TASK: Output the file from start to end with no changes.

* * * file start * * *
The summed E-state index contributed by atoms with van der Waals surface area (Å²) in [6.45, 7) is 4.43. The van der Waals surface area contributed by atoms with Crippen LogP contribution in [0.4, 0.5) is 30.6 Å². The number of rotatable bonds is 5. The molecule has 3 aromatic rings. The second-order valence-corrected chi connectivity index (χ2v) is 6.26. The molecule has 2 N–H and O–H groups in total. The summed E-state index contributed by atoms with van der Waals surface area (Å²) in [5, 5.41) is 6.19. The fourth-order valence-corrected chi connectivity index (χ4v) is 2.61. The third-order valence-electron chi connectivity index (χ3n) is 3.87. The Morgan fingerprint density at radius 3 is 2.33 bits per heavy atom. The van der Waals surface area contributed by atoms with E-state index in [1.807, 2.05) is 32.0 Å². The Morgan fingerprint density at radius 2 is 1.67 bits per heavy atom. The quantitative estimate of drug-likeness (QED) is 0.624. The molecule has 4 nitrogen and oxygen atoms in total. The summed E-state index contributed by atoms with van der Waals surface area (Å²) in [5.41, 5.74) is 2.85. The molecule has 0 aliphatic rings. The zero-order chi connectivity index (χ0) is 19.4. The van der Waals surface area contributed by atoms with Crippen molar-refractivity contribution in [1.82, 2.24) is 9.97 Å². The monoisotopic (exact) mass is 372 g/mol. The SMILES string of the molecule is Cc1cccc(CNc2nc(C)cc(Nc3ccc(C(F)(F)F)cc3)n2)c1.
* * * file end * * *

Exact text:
The summed E-state index contributed by atoms with van der Waals surface area (Å²) in [6.45, 7) is 4.43. The van der Waals surface area contributed by atoms with Crippen LogP contribution in [0.4, 0.5) is 30.6 Å². The number of rotatable bonds is 5. The molecule has 3 aromatic rings. The second-order valence-corrected chi connectivity index (χ2v) is 6.26. The molecule has 2 N–H and O–H groups in total. The summed E-state index contributed by atoms with van der Waals surface area (Å²) in [5, 5.41) is 6.19. The fourth-order valence-corrected chi connectivity index (χ4v) is 2.61. The third-order valence-electron chi connectivity index (χ3n) is 3.87. The Morgan fingerprint density at radius 3 is 2.33 bits per heavy atom. The van der Waals surface area contributed by atoms with E-state index in [1.807, 2.05) is 32.0 Å². The Morgan fingerprint density at radius 2 is 1.67 bits per heavy atom. The quantitative estimate of drug-likeness (QED) is 0.624. The molecule has 4 nitrogen and oxygen atoms in total. The summed E-state index contributed by atoms with van der Waals surface area (Å²) in [5.41, 5.74) is 2.85. The molecule has 0 aliphatic rings. The zero-order chi connectivity index (χ0) is 19.4. The van der Waals surface area contributed by atoms with Crippen molar-refractivity contribution in [1.82, 2.24) is 9.97 Å². The monoisotopic (exact) mass is 372 g/mol. The SMILES string of the molecule is Cc1cccc(CNc2nc(C)cc(Nc3ccc(C(F)(F)F)cc3)n2)c1.